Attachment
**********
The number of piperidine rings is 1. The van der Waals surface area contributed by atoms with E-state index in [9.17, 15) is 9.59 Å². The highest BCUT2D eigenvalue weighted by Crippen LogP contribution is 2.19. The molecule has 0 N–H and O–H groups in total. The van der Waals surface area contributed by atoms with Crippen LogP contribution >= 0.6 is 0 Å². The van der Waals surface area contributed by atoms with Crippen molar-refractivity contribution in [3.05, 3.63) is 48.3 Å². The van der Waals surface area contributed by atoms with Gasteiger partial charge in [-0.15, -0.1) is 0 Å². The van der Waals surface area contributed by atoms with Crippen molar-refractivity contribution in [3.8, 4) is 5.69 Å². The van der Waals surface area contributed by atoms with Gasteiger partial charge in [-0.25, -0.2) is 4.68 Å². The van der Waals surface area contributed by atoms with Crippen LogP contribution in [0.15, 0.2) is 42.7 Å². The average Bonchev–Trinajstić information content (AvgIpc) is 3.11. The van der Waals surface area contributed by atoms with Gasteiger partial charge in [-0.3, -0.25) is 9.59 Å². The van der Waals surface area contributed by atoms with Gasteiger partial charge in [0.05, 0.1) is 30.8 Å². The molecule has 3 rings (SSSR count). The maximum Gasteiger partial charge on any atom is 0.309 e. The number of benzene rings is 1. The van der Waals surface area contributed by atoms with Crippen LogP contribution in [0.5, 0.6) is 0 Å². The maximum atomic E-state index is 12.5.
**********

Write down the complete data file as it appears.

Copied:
The number of piperidine rings is 1. The van der Waals surface area contributed by atoms with E-state index in [9.17, 15) is 9.59 Å². The highest BCUT2D eigenvalue weighted by Crippen LogP contribution is 2.19. The molecule has 0 N–H and O–H groups in total. The van der Waals surface area contributed by atoms with Crippen LogP contribution >= 0.6 is 0 Å². The van der Waals surface area contributed by atoms with Crippen molar-refractivity contribution in [3.05, 3.63) is 48.3 Å². The van der Waals surface area contributed by atoms with Gasteiger partial charge in [-0.15, -0.1) is 0 Å². The van der Waals surface area contributed by atoms with Crippen molar-refractivity contribution in [3.8, 4) is 5.69 Å². The van der Waals surface area contributed by atoms with Gasteiger partial charge in [-0.25, -0.2) is 4.68 Å². The van der Waals surface area contributed by atoms with Crippen LogP contribution in [0.15, 0.2) is 42.7 Å². The average Bonchev–Trinajstić information content (AvgIpc) is 3.11. The van der Waals surface area contributed by atoms with Gasteiger partial charge in [-0.3, -0.25) is 9.59 Å². The van der Waals surface area contributed by atoms with Gasteiger partial charge in [0.05, 0.1) is 30.8 Å². The molecule has 3 rings (SSSR count). The maximum Gasteiger partial charge on any atom is 0.309 e. The number of benzene rings is 1. The van der Waals surface area contributed by atoms with Crippen LogP contribution in [0.5, 0.6) is 0 Å². The maximum atomic E-state index is 12.5.